Friday, February 5, 2016

The Sweethearts of Truffle Manor Valentine's Serial Day 5, Danica Favorite

Adette shot a glare at the trespasser. She didn’t owe him any answers. And yet… “If you were at all familiar with my grandmother and Nougat Peak, you’d know that they don’t allow visitors this late.”

She took a step forward, wincing at the pain as she rose to her full height. “Which tells me that you’re the one who doesn’t belong here. I’d heard that there was some charlatan sniffing around Grandma, trying to milk her for what she had left.”

Pointing to the ring, she said, “you just couldn’t wait until she was dead, could you? The director at Nougat Peak said she only has days left, but that wasn’t good enough for you, was it? You had to get your finger on her money now. Well, the joke’s on you. There’s no money. There’s a reason Dunkleman Chocolates and Confections has been closed all these years. Surely you heard about that kid who fell into the chocolate vat? Our very own Augustus Gloop, only the reality was far worse than Roald Dahl could have written it. They sued for millions, and won.”

Casting a scornful look at him, she looked past him to the field beyond, to the land where a condo development had been built over where the factory had once stood. “My grandparents lost everything. And my parents…”

Adette tried to ignore the way her chest tightened every time they came up in conversation. People always assumed that there’d been enough insurance to cover everything. Enough to set her up living the good life. But that was another one of those jokes that wasn’t funny.

“Let’s just say there’s no money, and leave it at that. Go away. Give me my grandmother’s ring, and I won’t press charges.”

Instead of looking disappointed at being confronted with the truth, he stared at her like she was an idiot. “I told you, I own this house. Your grandmother sold it to me a month ago.”

Her heart thudded to the bottom of her stomach. “She would never…”

Then Adette closed her eyes. Remembered. The student loan people had stopped hounding her about a month ago. Oh, grandmother, why??

“She did. Said you weren’t interested.”  Devon gave her a look of contempt that would have frozen just about anyone. 

But it only made Adette sad. How many times had her grandmother asked her to come visit? And how many times had Adette told her that she couldn’t take the time off work?  Between working two jobs to pay the rent and the time she spent auditioning for roles, she couldn’t afford it. Obviously she hadn’t been able to keep up on the student loans. Even now, her credit card had barely had enough room on it for the plane ticket. 

“She misunderstood,” Adette said quietly. “Now may I please have her ring? Don’t tell me she sold that to you too. I don’t think I could bear it.”

Thursday, February 4, 2016

The Sweethearts of Truffle Manor - Chapter Four

Valentine Serial 2016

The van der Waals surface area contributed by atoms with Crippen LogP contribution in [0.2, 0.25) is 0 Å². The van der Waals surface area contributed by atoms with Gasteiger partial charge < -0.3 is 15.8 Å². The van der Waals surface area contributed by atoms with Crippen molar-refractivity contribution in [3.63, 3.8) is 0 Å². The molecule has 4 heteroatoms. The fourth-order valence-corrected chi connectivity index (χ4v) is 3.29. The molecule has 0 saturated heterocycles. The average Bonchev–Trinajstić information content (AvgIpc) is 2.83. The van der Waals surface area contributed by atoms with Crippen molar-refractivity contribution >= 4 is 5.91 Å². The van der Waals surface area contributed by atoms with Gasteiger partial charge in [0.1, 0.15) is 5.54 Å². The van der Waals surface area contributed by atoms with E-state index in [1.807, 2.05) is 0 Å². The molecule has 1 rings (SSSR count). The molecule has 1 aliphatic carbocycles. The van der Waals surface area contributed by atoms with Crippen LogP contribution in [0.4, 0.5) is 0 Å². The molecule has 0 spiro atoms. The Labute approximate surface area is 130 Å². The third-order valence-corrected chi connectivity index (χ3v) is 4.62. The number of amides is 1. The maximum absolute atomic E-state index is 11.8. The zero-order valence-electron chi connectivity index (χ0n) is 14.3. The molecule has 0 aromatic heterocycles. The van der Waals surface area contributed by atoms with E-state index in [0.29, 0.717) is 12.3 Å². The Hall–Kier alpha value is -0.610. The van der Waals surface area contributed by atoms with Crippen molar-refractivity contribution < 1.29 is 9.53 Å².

The Sweethearts of Truffle Manor
Chapter Four

The audacity of that man! And what did he mean, he owned the house? Adette pivoted, only to hiss in pain. She crumpled to the bottom step of the once grand staircase.
            “Chambermaid…weakest play…what does he know? The lunatic…” she muttered, fumbling with her skirts to uncover her ankle. Didn’t look swollen.
            “Let’s see what you've got.” He pocketed the ring and knelt before her, taking her foot into his hands and removing her shoe. He had a tender touch for such a large, muscular man. The pain vanished as his fingers caressed her ankle. “Doesn’t seem broken. You probably just twisted it.”

Photo courtesy of Pixabay.

            “So you’re a doctor now, too.” She flipped her skirt over her pretty red shoe. Whoever this guy was, he didn’t seem to be a criminal. And it wasn’t his fault she’d spent the past three hours in a panic over her grandmother…and her life.
            Bit parts in off-off Broadway plays had been her only acting accomplishments in five years. Dare she admit, even to herself, she was disillusioned with the city? That she craved a less cutthroat life? Here in Rose Lake? Maybe even on Candy Lane.
            Those baby blues twinkled as she clutched the rail and hauled herself to her feet, keeping her weight off the troublesome foot.
            “Since you clearly are not putting your degree to use here tonight.” She channeled her inner queen, a role she'd mastered last summer in Kingdom of the Wretched Koalas. A dubious choice on her part, but he didn't have to know that. "What are you doing in Truffle Manor?”
            He leaned close, his face inches from her. Her heartbeat accelerated so quickly she almost brought her hand to her chest. 
            “Something isn’t adding up.” He tapped his chin. “If you are who you claim to be, you’d know why I’m here. Which makes me wonder…You must have been in a big hurry if you didn’t even change your costume after your starring performance. Why didn’t you go straight to Nougat Peak to visit your beloved grandmother?”

Wednesday, February 3, 2016

The Sweethearts of Truffle Manor -- Valentine Serial -- Day 3, Teri Wilson